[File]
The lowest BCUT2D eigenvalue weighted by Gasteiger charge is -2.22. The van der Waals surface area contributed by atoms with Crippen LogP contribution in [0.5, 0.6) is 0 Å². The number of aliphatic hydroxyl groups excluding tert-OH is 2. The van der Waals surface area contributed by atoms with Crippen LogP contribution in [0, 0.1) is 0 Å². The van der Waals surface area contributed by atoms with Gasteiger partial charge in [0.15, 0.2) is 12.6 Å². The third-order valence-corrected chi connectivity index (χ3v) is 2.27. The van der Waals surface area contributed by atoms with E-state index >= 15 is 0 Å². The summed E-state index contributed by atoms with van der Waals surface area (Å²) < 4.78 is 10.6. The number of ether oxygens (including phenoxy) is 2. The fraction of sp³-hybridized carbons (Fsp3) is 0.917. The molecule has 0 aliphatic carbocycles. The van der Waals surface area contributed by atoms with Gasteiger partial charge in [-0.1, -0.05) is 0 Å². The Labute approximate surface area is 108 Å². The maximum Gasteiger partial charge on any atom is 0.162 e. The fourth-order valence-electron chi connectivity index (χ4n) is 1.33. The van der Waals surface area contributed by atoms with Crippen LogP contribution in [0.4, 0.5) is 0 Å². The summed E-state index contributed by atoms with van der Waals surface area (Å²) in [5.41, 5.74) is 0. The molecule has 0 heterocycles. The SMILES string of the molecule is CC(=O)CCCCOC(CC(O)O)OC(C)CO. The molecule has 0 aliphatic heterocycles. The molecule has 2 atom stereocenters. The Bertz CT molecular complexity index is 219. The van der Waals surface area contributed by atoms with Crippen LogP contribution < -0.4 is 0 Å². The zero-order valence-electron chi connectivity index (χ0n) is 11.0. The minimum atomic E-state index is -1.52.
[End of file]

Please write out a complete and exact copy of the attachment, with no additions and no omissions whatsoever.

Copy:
The lowest BCUT2D eigenvalue weighted by Gasteiger charge is -2.22. The van der Waals surface area contributed by atoms with Crippen LogP contribution in [0.5, 0.6) is 0 Å². The number of aliphatic hydroxyl groups excluding tert-OH is 2. The van der Waals surface area contributed by atoms with Crippen LogP contribution in [0, 0.1) is 0 Å². The van der Waals surface area contributed by atoms with Gasteiger partial charge in [0.15, 0.2) is 12.6 Å². The third-order valence-corrected chi connectivity index (χ3v) is 2.27. The van der Waals surface area contributed by atoms with E-state index >= 15 is 0 Å². The summed E-state index contributed by atoms with van der Waals surface area (Å²) < 4.78 is 10.6. The number of ether oxygens (including phenoxy) is 2. The fraction of sp³-hybridized carbons (Fsp3) is 0.917. The molecule has 0 aliphatic carbocycles. The van der Waals surface area contributed by atoms with Gasteiger partial charge in [-0.1, -0.05) is 0 Å². The Labute approximate surface area is 108 Å². The maximum Gasteiger partial charge on any atom is 0.162 e. The fourth-order valence-electron chi connectivity index (χ4n) is 1.33. The van der Waals surface area contributed by atoms with Crippen LogP contribution in [0.4, 0.5) is 0 Å². The summed E-state index contributed by atoms with van der Waals surface area (Å²) in [5.41, 5.74) is 0. The molecule has 0 heterocycles. The SMILES string of the molecule is CC(=O)CCCCOC(CC(O)O)OC(C)CO. The molecule has 0 aliphatic heterocycles. The molecule has 2 atom stereocenters. The Bertz CT molecular complexity index is 219. The van der Waals surface area contributed by atoms with Crippen LogP contribution < -0.4 is 0 Å². The zero-order valence-electron chi connectivity index (χ0n) is 11.0. The minimum atomic E-state index is -1.52.